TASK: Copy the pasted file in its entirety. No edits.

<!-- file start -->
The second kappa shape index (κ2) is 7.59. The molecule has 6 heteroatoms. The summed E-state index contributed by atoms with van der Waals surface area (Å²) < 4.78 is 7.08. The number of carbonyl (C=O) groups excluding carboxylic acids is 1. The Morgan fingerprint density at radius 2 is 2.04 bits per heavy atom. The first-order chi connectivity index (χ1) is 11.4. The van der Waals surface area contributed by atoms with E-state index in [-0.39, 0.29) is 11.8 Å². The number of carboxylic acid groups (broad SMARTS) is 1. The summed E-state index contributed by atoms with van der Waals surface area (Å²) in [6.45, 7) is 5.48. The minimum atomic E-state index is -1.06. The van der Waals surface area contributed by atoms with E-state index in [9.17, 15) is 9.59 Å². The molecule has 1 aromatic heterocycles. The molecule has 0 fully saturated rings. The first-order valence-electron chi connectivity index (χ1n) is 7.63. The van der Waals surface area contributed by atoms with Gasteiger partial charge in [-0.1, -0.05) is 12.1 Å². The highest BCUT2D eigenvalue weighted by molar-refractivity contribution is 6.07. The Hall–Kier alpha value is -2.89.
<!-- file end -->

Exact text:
The second kappa shape index (κ2) is 7.59. The molecule has 6 heteroatoms. The summed E-state index contributed by atoms with van der Waals surface area (Å²) < 4.78 is 7.08. The number of carbonyl (C=O) groups excluding carboxylic acids is 1. The Morgan fingerprint density at radius 2 is 2.04 bits per heavy atom. The first-order chi connectivity index (χ1) is 11.4. The van der Waals surface area contributed by atoms with E-state index in [-0.39, 0.29) is 11.8 Å². The number of carboxylic acid groups (broad SMARTS) is 1. The summed E-state index contributed by atoms with van der Waals surface area (Å²) in [6.45, 7) is 5.48. The minimum atomic E-state index is -1.06. The van der Waals surface area contributed by atoms with E-state index in [9.17, 15) is 9.59 Å². The molecule has 1 aromatic heterocycles. The molecule has 0 fully saturated rings. The first-order valence-electron chi connectivity index (χ1n) is 7.63. The van der Waals surface area contributed by atoms with Gasteiger partial charge in [-0.1, -0.05) is 12.1 Å². The highest BCUT2D eigenvalue weighted by molar-refractivity contribution is 6.07. The Hall–Kier alpha value is -2.89.